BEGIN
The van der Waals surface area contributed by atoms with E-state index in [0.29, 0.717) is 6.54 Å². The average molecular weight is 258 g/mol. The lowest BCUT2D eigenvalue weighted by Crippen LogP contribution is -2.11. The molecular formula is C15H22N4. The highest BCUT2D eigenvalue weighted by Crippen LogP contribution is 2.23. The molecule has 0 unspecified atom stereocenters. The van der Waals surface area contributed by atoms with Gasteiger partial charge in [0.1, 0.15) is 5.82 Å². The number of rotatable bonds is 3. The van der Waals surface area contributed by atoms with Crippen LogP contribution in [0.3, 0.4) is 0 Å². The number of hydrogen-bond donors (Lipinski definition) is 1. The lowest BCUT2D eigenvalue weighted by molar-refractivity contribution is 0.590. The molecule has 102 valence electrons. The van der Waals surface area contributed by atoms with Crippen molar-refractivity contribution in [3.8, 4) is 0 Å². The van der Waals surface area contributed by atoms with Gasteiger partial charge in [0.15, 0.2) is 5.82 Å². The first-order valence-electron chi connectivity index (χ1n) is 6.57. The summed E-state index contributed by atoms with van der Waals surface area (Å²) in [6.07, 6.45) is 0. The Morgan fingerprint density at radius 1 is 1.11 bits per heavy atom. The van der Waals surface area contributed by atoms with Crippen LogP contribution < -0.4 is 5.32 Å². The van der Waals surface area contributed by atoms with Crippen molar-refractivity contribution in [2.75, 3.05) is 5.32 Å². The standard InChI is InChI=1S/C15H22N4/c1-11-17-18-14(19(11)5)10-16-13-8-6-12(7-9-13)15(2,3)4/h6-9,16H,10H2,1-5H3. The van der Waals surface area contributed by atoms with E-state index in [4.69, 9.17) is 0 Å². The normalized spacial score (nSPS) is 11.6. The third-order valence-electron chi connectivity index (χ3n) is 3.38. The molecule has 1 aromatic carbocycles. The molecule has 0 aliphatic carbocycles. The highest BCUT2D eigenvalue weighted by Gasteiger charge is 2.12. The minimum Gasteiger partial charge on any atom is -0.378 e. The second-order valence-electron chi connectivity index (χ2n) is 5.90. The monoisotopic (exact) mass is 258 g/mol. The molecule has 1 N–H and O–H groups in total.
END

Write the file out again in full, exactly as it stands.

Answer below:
The van der Waals surface area contributed by atoms with E-state index in [0.29, 0.717) is 6.54 Å². The average molecular weight is 258 g/mol. The lowest BCUT2D eigenvalue weighted by Crippen LogP contribution is -2.11. The molecular formula is C15H22N4. The highest BCUT2D eigenvalue weighted by Crippen LogP contribution is 2.23. The molecule has 0 unspecified atom stereocenters. The van der Waals surface area contributed by atoms with Gasteiger partial charge in [0.1, 0.15) is 5.82 Å². The number of rotatable bonds is 3. The van der Waals surface area contributed by atoms with Crippen LogP contribution in [0.3, 0.4) is 0 Å². The number of hydrogen-bond donors (Lipinski definition) is 1. The lowest BCUT2D eigenvalue weighted by molar-refractivity contribution is 0.590. The molecule has 102 valence electrons. The van der Waals surface area contributed by atoms with Crippen molar-refractivity contribution in [3.8, 4) is 0 Å². The van der Waals surface area contributed by atoms with Gasteiger partial charge in [0.15, 0.2) is 5.82 Å². The first-order valence-electron chi connectivity index (χ1n) is 6.57. The summed E-state index contributed by atoms with van der Waals surface area (Å²) in [6.07, 6.45) is 0. The Morgan fingerprint density at radius 1 is 1.11 bits per heavy atom. The van der Waals surface area contributed by atoms with Crippen LogP contribution < -0.4 is 5.32 Å². The van der Waals surface area contributed by atoms with Crippen molar-refractivity contribution in [2.75, 3.05) is 5.32 Å². The standard InChI is InChI=1S/C15H22N4/c1-11-17-18-14(19(11)5)10-16-13-8-6-12(7-9-13)15(2,3)4/h6-9,16H,10H2,1-5H3. The van der Waals surface area contributed by atoms with E-state index in [4.69, 9.17) is 0 Å². The normalized spacial score (nSPS) is 11.6. The third-order valence-electron chi connectivity index (χ3n) is 3.38. The molecule has 1 aromatic carbocycles. The molecule has 0 aliphatic carbocycles. The highest BCUT2D eigenvalue weighted by Gasteiger charge is 2.12. The minimum Gasteiger partial charge on any atom is -0.378 e. The second-order valence-electron chi connectivity index (χ2n) is 5.90. The monoisotopic (exact) mass is 258 g/mol. The molecule has 1 N–H and O–H groups in total.